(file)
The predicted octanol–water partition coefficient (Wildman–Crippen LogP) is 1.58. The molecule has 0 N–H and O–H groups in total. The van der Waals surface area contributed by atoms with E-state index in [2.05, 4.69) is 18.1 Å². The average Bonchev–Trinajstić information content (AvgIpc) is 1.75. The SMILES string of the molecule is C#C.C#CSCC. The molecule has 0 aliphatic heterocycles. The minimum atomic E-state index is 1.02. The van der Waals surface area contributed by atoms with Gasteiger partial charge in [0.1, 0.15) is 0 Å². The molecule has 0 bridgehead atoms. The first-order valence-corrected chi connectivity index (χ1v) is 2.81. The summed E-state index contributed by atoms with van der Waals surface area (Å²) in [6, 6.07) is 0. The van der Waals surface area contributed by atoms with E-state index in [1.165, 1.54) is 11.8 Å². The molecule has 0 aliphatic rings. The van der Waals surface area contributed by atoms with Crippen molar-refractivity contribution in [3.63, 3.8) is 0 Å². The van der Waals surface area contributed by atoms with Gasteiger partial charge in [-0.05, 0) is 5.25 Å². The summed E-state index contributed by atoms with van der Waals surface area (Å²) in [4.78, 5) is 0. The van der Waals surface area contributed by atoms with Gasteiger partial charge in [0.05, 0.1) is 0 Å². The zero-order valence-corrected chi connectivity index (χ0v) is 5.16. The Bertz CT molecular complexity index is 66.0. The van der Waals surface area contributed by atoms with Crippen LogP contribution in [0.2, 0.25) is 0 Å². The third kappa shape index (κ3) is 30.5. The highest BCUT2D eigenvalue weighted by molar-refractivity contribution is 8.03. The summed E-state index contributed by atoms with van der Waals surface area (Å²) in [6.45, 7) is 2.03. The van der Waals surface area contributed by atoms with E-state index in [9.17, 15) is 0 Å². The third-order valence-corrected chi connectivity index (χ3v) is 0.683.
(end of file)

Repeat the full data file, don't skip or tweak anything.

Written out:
The predicted octanol–water partition coefficient (Wildman–Crippen LogP) is 1.58. The molecule has 0 N–H and O–H groups in total. The van der Waals surface area contributed by atoms with E-state index in [2.05, 4.69) is 18.1 Å². The average Bonchev–Trinajstić information content (AvgIpc) is 1.75. The SMILES string of the molecule is C#C.C#CSCC. The molecule has 0 aliphatic heterocycles. The minimum atomic E-state index is 1.02. The van der Waals surface area contributed by atoms with Gasteiger partial charge in [0.1, 0.15) is 0 Å². The molecule has 0 bridgehead atoms. The first-order valence-corrected chi connectivity index (χ1v) is 2.81. The summed E-state index contributed by atoms with van der Waals surface area (Å²) in [6, 6.07) is 0. The van der Waals surface area contributed by atoms with E-state index in [1.165, 1.54) is 11.8 Å². The molecule has 0 aliphatic rings. The van der Waals surface area contributed by atoms with Crippen molar-refractivity contribution in [3.63, 3.8) is 0 Å². The van der Waals surface area contributed by atoms with Gasteiger partial charge in [-0.05, 0) is 5.25 Å². The summed E-state index contributed by atoms with van der Waals surface area (Å²) in [4.78, 5) is 0. The van der Waals surface area contributed by atoms with Gasteiger partial charge in [0.05, 0.1) is 0 Å². The zero-order valence-corrected chi connectivity index (χ0v) is 5.16. The Bertz CT molecular complexity index is 66.0. The van der Waals surface area contributed by atoms with Crippen LogP contribution in [0.2, 0.25) is 0 Å². The third kappa shape index (κ3) is 30.5. The highest BCUT2D eigenvalue weighted by molar-refractivity contribution is 8.03. The summed E-state index contributed by atoms with van der Waals surface area (Å²) in [6.45, 7) is 2.03. The van der Waals surface area contributed by atoms with E-state index in [9.17, 15) is 0 Å². The third-order valence-corrected chi connectivity index (χ3v) is 0.683.